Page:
Does that question confuse you? You’re not alone. And it’s one that many are asking this month, as all over British Columbia homeowners have received their 2018 property assessment notices in the mail.

Deputy assessor at BC Assessment, Brian Smith, states that public inquiries about how a home assessment is made is one the most common questions put to the Crown corporation. Further fueling the confusion, is the fact that homeowners are also faced with understanding market value and replacement cost.

As BC’s premier broker of homeowner’s insurance, Park Insurance is here to clear things up so that you have a straightforward accounting of your home’s value in 2018, and beyond.

Defining the Difference Between the Assessed Value, Market Value, and Replacement Value of Your British Columbia Home

Assessed Value

The BC Property Assessment is used by tax authorities to determine the portion of municipal and provincial property taxes homeowners will pay, and is based on what is considered to be the fair market value of your property as of July 1 in the prior year.

How is this value calculated? BC Assessment appraisal staff factor in the following:

  • Recent land title changes
  • Local building permit approvals and zoning adjustments
  • Lot topography
  • Location (neighborhood/community) and area services/amenities
  • Home size and layout
  • Home age and condition
  • Home extensions such as carports, garages, decks, and patios
  • Home foundation and materials used in construction
  • Views from property
  • Recent real estate sales of same area homes that share common characteristics

This valuation is important because it allows governing bodies to account for the fluctuation in average property value across the province, apportion property taxes accordingly, and balance the budget. How your property taxes change each year, is dependent upon how your assessment value changes each year.

This video from BC Assessment will provide even more detail on the matter.

Market Value

The market value is the amount that a current buyer is willing to pay to purchase your home and its land in its current condition. The real estate market has the single biggest influence on this value. While the real estate market valuation also considers many of the same factors used by BC Assessment appraisers (noted above) you may find that the market value differs from your BC Assessment value. This is because BC Assessment’s valuation reflects the worth as of July 1 of the previous year, while a real estate market appraisal can be done at any time. A lot can change in six months. New school construction can begin in the area, and increase the market value quickly. On the flip side, a rise in the local crime rate can have the reverse effect. Alternatively, an eager buyer/investor may swoop in to pay top dollar for neighboring properties and drive up the market value in the process. These are a few of many other scenarios that can cause median home values to sway from month to month.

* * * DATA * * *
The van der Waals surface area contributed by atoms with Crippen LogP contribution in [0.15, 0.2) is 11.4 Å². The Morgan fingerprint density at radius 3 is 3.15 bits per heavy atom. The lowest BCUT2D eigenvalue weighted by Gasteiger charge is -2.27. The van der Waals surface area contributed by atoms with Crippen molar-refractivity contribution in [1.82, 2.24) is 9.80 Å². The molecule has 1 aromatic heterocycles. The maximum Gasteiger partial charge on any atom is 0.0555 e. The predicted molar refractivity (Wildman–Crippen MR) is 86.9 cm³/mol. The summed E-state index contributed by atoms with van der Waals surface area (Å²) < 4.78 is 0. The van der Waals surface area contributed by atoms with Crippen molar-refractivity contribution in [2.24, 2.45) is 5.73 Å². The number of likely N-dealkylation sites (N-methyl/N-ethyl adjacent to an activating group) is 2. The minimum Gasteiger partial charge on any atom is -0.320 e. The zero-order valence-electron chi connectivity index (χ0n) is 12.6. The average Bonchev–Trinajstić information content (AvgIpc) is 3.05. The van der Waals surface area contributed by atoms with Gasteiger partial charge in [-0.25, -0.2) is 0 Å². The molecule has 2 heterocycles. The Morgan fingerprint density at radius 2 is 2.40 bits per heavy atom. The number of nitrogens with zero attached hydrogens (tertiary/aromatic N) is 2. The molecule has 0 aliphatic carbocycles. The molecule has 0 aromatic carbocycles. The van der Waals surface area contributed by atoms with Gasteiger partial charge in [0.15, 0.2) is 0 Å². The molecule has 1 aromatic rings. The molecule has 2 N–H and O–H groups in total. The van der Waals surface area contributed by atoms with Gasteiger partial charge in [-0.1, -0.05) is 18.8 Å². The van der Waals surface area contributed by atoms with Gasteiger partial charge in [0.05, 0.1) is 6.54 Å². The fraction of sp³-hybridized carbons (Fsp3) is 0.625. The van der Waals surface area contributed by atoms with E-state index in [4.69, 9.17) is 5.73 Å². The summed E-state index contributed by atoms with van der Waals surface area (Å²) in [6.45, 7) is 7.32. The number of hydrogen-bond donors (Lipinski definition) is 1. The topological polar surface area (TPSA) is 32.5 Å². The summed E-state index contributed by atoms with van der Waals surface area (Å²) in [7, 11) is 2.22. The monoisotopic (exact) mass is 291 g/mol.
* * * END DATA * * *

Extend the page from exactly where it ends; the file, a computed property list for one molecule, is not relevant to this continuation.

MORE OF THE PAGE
It is simply not viable for BC Assessment to update their valuation in what is essentially “real time”, and so this discrepancy (between assessment and market value) will likely persist.

Replacement Value

The replacement cost is the value that is relevant when purchasing homeowners insurance. In the most basic sense, it is the cost necessary to rebuild or replace your entire home. In the event of a total loss, your insurer will reimburse you for this total.

How is the replacement cost calculated?

To determine the insurable value of your home, you will be asked to provide your broker with detailed information about your home, including construction materials, square footage, number of stories, number of bedrooms/bathrooms, type of flooring, finishing, insulation, and so forth. External elements are also considered, including the price and availability of skilled labour, debris removal, extra expenses due to more demanding building codes, building permits and more.

This information is input into an industry standard software program which produces the replacement cost of your house. This value is what your broker will use to quote homeowners insurance.

There is a form that you can reference from the Insurance Bureau of Canada (IBC) that will paint a better picture of how your home’s replacement value is calculated. Download the IBC Replacement Cost Checklist in PDF format here.

How does the replacement cost compare to the “building value” on my BC Assessment?

The building value listed on your BC Assessment reflects the depreciated value of your home taking into consideration its age and condition.  On the other hand, the replacement cost value is the amount it would cost to build a brand-new home of the same size using comparable materials.  If your home is completely destroyed it cannot be replaced by another 40-year-old home, it needs to be completely rebuilt as a new home.

It is important to stay diligent when it comes to replacement value. You will want to review your policy annually to make sure your coverage is updated to include upgrades and renovations. For example, adding a new solarium, porch, or carport, or creating a basement suite in your home can absolutely increase its estimated replacement cost and require you to adjust your coverage. Most policies require you to inform your insurer of any significant home improvement, extension or addition within 90 days of starting the work. And if the cost of repairing or rebuilding your home has increased in recent years, talk to your insurance broker about getting your home insurance valuation updated.


Make sure your next step is the right one, by contacting an independent insurance broker that will ensure that you’re covered for the true replacement value of your home. Get in touch with Park Insurance today to get started.